The Reshaping of British Railways
Part 1 Report and Part 2 Maps
Date of publication: Janaury 2013
Publisher: Harper Collins
The Reshaping of British Railways is a piece of railway history every dedicated enthusiast will want in their collection.
Bradshaw’s Guide has given birth to a wave of nostalgia for our Victorian and Edwardian railway systems. The Reshaping of British Railways, another facsimile which will fascinate train buffs, is the document that decimated these systems forever.
With the British Rail company’s failure, by the early 1960s, to stem the network’s huge annual losses, the government turned to Dr Richard Beeching. He was to save money by recommending the cutting of redundant routes and services. His two reports, The Reshaping of British Railways (1963) and The Development of the Major Railway Trunk Routes (1965), were published by the British Railways Board in 1965, and offer a fascinating snapshot of our nation’s railways.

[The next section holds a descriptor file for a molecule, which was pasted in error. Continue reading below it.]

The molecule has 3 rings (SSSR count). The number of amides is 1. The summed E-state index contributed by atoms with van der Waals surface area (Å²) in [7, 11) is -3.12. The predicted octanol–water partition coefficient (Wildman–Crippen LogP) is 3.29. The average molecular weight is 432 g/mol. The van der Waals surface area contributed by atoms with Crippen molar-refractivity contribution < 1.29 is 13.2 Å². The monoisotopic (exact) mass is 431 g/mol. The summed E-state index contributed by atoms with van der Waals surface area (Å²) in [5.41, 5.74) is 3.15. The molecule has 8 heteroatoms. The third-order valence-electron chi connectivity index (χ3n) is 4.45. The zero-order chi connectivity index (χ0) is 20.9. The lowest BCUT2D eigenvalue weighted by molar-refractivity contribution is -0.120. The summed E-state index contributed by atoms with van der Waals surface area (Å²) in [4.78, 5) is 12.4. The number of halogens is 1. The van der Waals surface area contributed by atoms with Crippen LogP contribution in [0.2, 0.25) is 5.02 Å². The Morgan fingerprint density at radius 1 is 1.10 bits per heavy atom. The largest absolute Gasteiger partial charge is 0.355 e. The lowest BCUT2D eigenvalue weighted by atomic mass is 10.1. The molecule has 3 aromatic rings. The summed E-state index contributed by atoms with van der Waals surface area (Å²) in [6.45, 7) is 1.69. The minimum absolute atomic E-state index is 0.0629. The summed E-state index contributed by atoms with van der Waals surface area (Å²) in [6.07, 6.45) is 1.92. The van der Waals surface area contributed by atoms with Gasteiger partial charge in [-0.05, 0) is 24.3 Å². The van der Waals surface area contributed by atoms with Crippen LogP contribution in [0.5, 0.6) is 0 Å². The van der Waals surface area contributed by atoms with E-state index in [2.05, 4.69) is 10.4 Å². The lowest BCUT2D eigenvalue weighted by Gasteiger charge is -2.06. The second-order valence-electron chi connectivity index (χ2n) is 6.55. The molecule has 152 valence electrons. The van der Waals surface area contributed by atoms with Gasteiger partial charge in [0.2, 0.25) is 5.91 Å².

In the first part of this historic facsimile, Dr Beeching identifies the 2,363 stations and 5,000 miles (8,000 km) of railway line for closure - over 50% of all stations and 30% of route miles. The second part recommends a small number of major remaining routes for significant investment.
Well documented nationwide protests resulted in the saving of some stations and lines, but the majority were closed as planned and Beeching's name is to this day associated with the mass closure of railways and the loss of many local services in the period that followed.
Now, for the first time, this iconic piece of railway history is available in its entirety, complete with the original tables and maps of routes deemed fit for closure.